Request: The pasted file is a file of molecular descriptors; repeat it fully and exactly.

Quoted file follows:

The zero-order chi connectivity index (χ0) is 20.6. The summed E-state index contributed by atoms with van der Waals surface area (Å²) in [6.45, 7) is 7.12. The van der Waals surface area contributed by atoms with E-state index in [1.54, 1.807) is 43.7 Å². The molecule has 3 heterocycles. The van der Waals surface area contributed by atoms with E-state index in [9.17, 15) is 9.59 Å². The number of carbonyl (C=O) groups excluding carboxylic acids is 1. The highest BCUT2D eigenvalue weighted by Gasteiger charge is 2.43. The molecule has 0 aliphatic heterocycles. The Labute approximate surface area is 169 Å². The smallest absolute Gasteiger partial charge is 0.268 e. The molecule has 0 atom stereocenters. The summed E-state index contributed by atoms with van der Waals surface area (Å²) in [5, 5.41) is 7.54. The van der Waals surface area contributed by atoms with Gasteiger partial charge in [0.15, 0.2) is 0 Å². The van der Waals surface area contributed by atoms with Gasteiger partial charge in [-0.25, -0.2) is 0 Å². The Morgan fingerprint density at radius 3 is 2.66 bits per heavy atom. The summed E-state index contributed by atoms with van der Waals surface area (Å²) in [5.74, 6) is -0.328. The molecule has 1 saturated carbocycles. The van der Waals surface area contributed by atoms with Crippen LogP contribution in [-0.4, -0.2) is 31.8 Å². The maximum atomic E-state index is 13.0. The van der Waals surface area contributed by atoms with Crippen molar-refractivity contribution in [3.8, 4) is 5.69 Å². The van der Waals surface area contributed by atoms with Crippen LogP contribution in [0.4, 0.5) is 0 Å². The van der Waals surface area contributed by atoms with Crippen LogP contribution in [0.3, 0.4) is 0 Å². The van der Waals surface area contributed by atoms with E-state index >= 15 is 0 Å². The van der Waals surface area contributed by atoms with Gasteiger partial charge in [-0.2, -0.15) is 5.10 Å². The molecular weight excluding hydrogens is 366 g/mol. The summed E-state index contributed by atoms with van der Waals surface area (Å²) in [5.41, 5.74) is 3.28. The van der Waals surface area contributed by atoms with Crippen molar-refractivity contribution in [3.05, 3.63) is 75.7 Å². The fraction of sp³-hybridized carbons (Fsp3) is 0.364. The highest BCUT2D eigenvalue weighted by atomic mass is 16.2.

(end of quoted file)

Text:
The zero-order chi connectivity index (χ0) is 20.6. The summed E-state index contributed by atoms with van der Waals surface area (Å²) in [6.45, 7) is 7.12. The van der Waals surface area contributed by atoms with E-state index in [1.54, 1.807) is 43.7 Å². The molecule has 3 heterocycles. The van der Waals surface area contributed by atoms with E-state index in [9.17, 15) is 9.59 Å². The number of carbonyl (C=O) groups excluding carboxylic acids is 1. The highest BCUT2D eigenvalue weighted by Gasteiger charge is 2.43. The molecule has 0 aliphatic heterocycles. The Labute approximate surface area is 169 Å². The smallest absolute Gasteiger partial charge is 0.268 e. The molecule has 0 atom stereocenters. The summed E-state index contributed by atoms with van der Waals surface area (Å²) in [5, 5.41) is 7.54. The van der Waals surface area contributed by atoms with Gasteiger partial charge in [0.15, 0.2) is 0 Å². The van der Waals surface area contributed by atoms with Gasteiger partial charge in [-0.25, -0.2) is 0 Å². The Morgan fingerprint density at radius 3 is 2.66 bits per heavy atom. The summed E-state index contributed by atoms with van der Waals surface area (Å²) in [5.74, 6) is -0.328. The molecule has 1 saturated carbocycles. The van der Waals surface area contributed by atoms with Crippen LogP contribution in [-0.4, -0.2) is 31.8 Å². The maximum atomic E-state index is 13.0. The van der Waals surface area contributed by atoms with Crippen molar-refractivity contribution in [3.8, 4) is 5.69 Å². The van der Waals surface area contributed by atoms with Crippen LogP contribution in [0.4, 0.5) is 0 Å². The van der Waals surface area contributed by atoms with Crippen LogP contribution in [0.3, 0.4) is 0 Å². The van der Waals surface area contributed by atoms with E-state index >= 15 is 0 Å². The van der Waals surface area contributed by atoms with Gasteiger partial charge in [-0.2, -0.15) is 5.10 Å². The molecular weight excluding hydrogens is 366 g/mol. The summed E-state index contributed by atoms with van der Waals surface area (Å²) in [5.41, 5.74) is 3.28. The van der Waals surface area contributed by atoms with Crippen molar-refractivity contribution in [3.05, 3.63) is 75.7 Å². The fraction of sp³-hybridized carbons (Fsp3) is 0.364. The highest BCUT2D eigenvalue weighted by atomic mass is 16.2.